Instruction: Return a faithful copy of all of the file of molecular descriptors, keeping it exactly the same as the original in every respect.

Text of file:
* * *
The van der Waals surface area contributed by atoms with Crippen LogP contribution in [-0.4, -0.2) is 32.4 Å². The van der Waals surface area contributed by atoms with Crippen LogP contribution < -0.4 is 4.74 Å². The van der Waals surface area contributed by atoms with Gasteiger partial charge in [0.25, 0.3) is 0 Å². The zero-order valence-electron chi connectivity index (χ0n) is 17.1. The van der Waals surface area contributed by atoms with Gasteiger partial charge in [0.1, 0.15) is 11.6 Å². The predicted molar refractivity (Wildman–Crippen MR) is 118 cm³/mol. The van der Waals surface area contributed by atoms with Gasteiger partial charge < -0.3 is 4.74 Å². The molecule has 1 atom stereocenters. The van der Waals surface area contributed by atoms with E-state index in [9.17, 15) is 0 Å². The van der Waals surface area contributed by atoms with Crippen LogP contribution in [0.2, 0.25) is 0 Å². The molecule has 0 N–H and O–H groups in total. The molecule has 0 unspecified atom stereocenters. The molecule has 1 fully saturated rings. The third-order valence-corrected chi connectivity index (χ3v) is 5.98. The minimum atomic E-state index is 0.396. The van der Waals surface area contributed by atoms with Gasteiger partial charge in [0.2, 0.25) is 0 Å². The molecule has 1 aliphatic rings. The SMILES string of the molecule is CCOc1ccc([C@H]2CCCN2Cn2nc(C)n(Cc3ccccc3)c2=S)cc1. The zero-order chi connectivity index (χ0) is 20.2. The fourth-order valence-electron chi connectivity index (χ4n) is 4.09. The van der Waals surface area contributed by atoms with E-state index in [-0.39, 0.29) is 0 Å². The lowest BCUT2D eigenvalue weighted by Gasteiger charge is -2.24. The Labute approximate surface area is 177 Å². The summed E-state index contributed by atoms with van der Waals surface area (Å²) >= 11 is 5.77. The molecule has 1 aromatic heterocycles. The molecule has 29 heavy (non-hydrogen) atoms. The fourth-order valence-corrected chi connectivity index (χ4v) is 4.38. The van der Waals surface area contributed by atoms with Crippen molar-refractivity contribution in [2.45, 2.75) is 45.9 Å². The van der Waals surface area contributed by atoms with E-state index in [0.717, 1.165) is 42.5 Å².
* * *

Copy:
The van der Waals surface area contributed by atoms with Crippen LogP contribution in [-0.4, -0.2) is 32.4 Å². The van der Waals surface area contributed by atoms with Crippen LogP contribution < -0.4 is 4.74 Å². The van der Waals surface area contributed by atoms with Gasteiger partial charge in [0.25, 0.3) is 0 Å². The zero-order valence-electron chi connectivity index (χ0n) is 17.1. The van der Waals surface area contributed by atoms with Gasteiger partial charge in [0.1, 0.15) is 11.6 Å². The predicted molar refractivity (Wildman–Crippen MR) is 118 cm³/mol. The van der Waals surface area contributed by atoms with Gasteiger partial charge < -0.3 is 4.74 Å². The molecule has 1 atom stereocenters. The van der Waals surface area contributed by atoms with E-state index in [9.17, 15) is 0 Å². The van der Waals surface area contributed by atoms with Crippen LogP contribution in [0.2, 0.25) is 0 Å². The molecule has 0 N–H and O–H groups in total. The molecule has 0 unspecified atom stereocenters. The molecule has 1 fully saturated rings. The third-order valence-corrected chi connectivity index (χ3v) is 5.98. The minimum atomic E-state index is 0.396. The van der Waals surface area contributed by atoms with Gasteiger partial charge in [0.2, 0.25) is 0 Å². The molecule has 1 aliphatic rings. The SMILES string of the molecule is CCOc1ccc([C@H]2CCCN2Cn2nc(C)n(Cc3ccccc3)c2=S)cc1. The zero-order chi connectivity index (χ0) is 20.2. The fourth-order valence-electron chi connectivity index (χ4n) is 4.09. The van der Waals surface area contributed by atoms with E-state index in [-0.39, 0.29) is 0 Å². The lowest BCUT2D eigenvalue weighted by Gasteiger charge is -2.24. The Labute approximate surface area is 177 Å². The summed E-state index contributed by atoms with van der Waals surface area (Å²) >= 11 is 5.77. The molecule has 1 aromatic heterocycles. The molecule has 29 heavy (non-hydrogen) atoms. The fourth-order valence-corrected chi connectivity index (χ4v) is 4.38. The van der Waals surface area contributed by atoms with Crippen molar-refractivity contribution in [2.45, 2.75) is 45.9 Å². The van der Waals surface area contributed by atoms with E-state index in [0.717, 1.165) is 42.5 Å².